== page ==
The Ukrainian Seamstress by Gary Beaumier

A soldier brings his torn field jacket
to her
“So much blown to pieces,” he says.
She carries the heavy scent of tobacco
and you can almost see the charred buildings in her eyes like gravestones.

“There’s always someone who wants to break the world,” she answers.

She leads him to her bed again
where he can take her to the forgetting places
and he strokes her hair
and his lips trespass all along her breasts
as he claims her for his inviolate country.

And later when they share a cigarette
—even as a bomb falls nearby
and even as he startles—
she makes him promise to come back to her
even if he is lying.

Then she grieves for everyone this war has smashed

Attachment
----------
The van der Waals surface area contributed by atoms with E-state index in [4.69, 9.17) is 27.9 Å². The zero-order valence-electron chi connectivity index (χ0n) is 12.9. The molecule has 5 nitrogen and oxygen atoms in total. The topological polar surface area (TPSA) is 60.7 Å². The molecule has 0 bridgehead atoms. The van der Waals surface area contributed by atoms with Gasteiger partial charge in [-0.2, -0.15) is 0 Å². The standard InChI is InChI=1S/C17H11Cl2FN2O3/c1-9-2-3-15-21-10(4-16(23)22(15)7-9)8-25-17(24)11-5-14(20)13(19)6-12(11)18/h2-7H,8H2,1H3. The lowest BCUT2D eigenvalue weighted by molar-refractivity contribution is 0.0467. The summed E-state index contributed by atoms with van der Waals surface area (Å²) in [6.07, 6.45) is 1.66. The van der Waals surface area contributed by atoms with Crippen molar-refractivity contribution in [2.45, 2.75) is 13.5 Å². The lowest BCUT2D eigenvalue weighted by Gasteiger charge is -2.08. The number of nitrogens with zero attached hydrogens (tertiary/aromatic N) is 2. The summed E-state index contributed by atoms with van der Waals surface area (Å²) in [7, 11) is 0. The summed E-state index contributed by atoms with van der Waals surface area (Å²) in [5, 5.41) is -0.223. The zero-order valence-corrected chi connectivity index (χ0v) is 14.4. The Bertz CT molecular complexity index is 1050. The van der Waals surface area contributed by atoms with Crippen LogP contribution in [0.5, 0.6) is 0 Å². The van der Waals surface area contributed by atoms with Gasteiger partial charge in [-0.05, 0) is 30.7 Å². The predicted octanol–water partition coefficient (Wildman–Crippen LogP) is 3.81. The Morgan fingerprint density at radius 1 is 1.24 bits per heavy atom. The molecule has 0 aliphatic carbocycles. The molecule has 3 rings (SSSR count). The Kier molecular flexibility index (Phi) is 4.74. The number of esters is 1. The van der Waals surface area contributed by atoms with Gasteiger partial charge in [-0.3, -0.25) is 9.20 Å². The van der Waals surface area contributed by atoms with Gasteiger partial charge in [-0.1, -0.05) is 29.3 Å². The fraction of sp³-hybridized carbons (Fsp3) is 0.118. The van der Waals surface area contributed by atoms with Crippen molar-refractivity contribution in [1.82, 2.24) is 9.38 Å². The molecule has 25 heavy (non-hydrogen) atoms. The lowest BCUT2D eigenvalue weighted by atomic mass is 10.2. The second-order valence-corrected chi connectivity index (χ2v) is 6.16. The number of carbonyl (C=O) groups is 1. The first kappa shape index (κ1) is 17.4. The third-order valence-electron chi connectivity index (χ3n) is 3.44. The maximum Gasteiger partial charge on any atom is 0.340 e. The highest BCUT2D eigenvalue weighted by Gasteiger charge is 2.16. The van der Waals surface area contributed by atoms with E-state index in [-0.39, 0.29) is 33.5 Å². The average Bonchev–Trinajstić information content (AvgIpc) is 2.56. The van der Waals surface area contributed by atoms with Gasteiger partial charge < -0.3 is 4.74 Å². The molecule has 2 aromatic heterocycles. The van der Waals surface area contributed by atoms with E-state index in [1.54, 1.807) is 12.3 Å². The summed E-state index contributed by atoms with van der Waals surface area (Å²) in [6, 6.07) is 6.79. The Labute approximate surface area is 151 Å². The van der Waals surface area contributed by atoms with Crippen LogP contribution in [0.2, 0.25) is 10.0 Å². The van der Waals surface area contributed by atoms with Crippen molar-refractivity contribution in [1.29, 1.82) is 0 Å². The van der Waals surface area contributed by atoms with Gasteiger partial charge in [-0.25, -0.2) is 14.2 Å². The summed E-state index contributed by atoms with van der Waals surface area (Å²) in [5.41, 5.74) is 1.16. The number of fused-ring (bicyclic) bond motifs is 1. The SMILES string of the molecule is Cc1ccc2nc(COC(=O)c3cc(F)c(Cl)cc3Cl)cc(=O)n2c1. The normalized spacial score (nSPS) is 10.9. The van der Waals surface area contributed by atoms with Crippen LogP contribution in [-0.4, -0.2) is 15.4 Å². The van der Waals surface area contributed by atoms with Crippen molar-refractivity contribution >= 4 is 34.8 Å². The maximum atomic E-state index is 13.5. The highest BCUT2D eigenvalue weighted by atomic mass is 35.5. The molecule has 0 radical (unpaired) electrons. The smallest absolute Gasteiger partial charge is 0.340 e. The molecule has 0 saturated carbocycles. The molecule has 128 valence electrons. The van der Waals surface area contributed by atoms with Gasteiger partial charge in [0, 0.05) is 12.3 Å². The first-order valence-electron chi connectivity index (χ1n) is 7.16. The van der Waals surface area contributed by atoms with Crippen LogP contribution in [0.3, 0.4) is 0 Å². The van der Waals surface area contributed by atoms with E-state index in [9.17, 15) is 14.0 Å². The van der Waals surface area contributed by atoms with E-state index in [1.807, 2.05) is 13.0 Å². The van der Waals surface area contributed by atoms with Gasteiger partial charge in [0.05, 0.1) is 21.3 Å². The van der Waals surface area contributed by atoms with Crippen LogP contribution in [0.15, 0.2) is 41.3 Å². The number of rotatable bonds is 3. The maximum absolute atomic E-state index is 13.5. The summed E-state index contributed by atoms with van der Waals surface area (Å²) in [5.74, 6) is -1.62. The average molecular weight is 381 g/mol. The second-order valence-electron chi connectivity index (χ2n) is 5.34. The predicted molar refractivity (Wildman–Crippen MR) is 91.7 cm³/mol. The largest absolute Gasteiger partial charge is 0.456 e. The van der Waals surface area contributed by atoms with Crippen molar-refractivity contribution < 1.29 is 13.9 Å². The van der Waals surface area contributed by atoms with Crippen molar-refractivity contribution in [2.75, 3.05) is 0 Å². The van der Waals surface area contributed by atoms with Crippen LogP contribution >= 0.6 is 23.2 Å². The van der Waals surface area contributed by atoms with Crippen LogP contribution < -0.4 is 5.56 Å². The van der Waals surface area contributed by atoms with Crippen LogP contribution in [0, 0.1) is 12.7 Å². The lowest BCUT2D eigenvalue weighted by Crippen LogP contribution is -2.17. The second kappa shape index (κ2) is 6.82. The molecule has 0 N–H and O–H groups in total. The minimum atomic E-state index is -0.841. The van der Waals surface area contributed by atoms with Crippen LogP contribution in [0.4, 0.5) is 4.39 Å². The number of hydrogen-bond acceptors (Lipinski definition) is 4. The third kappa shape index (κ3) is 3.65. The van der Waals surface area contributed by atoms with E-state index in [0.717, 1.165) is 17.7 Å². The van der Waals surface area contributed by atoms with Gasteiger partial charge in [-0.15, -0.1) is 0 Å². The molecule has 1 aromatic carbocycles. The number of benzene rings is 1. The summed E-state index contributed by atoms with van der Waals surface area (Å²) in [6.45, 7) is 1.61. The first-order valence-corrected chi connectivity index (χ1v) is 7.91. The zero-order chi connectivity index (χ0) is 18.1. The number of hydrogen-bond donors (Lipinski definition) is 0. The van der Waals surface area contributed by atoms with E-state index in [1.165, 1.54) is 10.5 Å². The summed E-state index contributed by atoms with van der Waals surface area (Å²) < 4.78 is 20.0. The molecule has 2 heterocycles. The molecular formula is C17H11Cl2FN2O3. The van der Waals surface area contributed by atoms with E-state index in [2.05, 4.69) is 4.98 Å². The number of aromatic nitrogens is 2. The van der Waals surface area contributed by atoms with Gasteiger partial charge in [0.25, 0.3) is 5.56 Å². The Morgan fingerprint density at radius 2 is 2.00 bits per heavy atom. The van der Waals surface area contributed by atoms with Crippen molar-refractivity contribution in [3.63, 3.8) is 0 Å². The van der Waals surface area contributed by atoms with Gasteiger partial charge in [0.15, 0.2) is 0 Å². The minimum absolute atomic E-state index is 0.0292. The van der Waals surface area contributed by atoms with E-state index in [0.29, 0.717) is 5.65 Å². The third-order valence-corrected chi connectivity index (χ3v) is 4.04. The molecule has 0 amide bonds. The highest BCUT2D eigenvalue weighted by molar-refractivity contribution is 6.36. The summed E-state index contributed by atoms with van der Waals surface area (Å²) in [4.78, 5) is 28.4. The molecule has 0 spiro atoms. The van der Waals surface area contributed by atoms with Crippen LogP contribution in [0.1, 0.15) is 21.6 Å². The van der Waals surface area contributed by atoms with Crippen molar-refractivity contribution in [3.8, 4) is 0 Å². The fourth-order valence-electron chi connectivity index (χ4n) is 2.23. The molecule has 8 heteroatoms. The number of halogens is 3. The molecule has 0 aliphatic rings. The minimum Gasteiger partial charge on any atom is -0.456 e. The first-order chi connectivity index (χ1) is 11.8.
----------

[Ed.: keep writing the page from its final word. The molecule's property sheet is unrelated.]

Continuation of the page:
—the ones she knows and the ones she doesn’t—
because you cannot stitch them back together
while she traces a finger along a ridge of muscle on his bare shoulder
and whispers a protective mantra for him.

Finally after he leaves
she pushes her face in the torn bedclothes
and inhales his memory
even as she hears the distant crack of a rifle
even as she prays the bullet did not find him

aerial view of smoky city, protestors
Ukraine by Charles Evans. CC license.

Gary Beaumier
Gary Beaumier is the author of two books of poetry: From My Family to Yours, published through Finishing Line Press, and Dented Brown Fedora, published by Uncollected Press. He has been a boat builder, a teacher, a garbage man, a bookstore manager and a gandydancer, amongst many other occupations. He recently won first prize for Wingless Dreamer’s erotic poetry contest. He once taught poetry in a women’s prison.

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